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  2. Let me recommend a book to you (as Monty Python says, “And now for something completely different”) to soothe your wearied soul and perk up your curiosity again. I just started Geraldine Brooks’s book “The Secret Chord,” which is all about a section of Biblical times, with the first few chapters at least written in the voice of King David’s main prophet. Not a Bible fan or historian? You don’t have to be–the names are even modernized a lot. You’ll perhaps remember the Canadian songwriter Leonard Cohen’s song “Hallelujah,” of which the first lines are: “I heard there was a secret chord/That David played and it pleased the Lord…” Well, I don’t know if that’s where this author got her title, but it’s a fantastic read so far, very deep and yet compelling, without draggy moments (again, so far). That should take you far away from “Camino Winds”!

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    1. I love a good book recommendation! I shall keep an eye out for this one, especially as you mented Monty Python, I started watching The Holy Grail with Amelia, she was less amused than me but I’m working on it.

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  3. Another reason not to attempt another Grisham novel. I read 3 chapters of The Rooster Bar and threw it down in disgust. “Boring” doesn’t even begin to describe it. Thanks, Ste, for saving me time and $$$ 😀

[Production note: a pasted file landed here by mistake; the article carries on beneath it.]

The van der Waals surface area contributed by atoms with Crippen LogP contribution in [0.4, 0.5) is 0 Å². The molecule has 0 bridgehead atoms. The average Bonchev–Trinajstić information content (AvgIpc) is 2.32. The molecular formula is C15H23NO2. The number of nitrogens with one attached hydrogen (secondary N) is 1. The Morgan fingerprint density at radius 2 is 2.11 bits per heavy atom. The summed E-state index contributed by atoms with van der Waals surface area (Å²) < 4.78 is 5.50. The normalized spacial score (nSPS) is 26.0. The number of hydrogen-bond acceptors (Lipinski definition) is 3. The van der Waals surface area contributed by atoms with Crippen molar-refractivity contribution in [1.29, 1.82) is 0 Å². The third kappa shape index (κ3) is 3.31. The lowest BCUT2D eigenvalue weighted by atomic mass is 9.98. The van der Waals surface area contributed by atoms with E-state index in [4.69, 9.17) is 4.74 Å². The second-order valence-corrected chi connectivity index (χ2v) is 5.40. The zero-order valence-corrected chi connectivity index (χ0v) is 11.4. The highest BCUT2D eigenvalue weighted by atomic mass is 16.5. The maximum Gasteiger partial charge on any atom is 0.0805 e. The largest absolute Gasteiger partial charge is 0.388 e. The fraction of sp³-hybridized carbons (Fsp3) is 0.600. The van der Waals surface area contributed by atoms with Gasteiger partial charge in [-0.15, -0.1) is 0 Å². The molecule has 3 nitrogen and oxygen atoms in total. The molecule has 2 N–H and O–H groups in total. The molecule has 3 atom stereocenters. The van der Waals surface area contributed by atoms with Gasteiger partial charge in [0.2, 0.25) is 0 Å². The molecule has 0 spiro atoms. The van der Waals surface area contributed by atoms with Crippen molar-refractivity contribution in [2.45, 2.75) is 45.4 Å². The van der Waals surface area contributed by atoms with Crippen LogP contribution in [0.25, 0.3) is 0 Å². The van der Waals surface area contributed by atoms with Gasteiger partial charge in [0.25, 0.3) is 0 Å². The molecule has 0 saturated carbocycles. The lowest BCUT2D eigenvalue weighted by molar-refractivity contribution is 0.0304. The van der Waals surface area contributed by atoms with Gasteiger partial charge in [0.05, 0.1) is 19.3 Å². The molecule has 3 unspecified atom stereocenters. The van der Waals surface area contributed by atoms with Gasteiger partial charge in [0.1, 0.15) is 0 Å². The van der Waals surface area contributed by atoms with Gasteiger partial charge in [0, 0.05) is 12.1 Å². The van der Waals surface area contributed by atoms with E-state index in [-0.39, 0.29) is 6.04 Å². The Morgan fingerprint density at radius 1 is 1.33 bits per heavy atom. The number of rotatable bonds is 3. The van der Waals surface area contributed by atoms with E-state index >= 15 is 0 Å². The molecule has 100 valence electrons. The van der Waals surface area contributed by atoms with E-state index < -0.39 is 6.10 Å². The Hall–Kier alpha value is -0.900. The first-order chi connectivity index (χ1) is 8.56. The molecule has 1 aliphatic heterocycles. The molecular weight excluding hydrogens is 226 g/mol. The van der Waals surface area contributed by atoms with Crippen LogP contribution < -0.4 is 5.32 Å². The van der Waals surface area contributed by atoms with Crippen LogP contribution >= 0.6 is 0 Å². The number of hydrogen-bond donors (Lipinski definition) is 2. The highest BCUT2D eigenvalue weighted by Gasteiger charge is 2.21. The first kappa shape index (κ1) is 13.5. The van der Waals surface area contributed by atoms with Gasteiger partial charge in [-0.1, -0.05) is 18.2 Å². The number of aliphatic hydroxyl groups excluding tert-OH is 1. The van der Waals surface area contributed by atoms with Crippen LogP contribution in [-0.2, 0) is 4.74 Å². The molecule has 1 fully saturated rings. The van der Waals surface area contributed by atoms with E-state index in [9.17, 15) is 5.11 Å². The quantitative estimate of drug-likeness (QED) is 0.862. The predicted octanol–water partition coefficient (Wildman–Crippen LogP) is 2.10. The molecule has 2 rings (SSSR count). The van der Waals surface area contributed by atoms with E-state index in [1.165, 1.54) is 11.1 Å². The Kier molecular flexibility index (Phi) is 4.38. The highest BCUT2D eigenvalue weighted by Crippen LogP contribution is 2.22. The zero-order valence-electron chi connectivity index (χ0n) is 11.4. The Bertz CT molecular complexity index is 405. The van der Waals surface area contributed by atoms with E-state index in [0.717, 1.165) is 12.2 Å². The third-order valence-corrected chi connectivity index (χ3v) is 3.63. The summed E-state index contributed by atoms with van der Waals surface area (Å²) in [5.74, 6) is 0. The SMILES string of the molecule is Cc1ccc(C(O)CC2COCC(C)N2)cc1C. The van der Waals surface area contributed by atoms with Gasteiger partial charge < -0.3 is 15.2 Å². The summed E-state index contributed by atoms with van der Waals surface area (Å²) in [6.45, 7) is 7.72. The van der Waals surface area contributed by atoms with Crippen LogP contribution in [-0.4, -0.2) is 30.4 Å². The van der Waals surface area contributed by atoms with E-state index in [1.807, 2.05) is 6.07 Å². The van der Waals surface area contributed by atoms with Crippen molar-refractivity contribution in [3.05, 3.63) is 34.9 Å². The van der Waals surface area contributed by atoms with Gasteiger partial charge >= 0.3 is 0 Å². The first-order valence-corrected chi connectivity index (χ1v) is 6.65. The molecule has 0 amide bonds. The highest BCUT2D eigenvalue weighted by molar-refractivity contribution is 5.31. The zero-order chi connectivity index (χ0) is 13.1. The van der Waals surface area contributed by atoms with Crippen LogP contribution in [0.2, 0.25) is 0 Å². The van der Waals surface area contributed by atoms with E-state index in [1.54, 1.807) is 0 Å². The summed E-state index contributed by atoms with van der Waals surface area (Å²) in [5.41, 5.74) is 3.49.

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    1. I read the bad books so you don’t have to! I’m not inclined to read another but if another Camino novel does come out I would be interested to see if it goes back to its bookish roots.

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  4. Great review! I’ve never read Grisham, but it sounds like the pressure to produce has reduced quality, in general. And if editors just rubber stamp books, well, things spiral downward.

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    1. My experiences with Grisham have been hit and miss. It does make me wonder how much the fan pressure to write contributes to the quality of the work. It also riases the question on how muh influence an editor has on someone who is guaranteed to bring in the money, no matter what.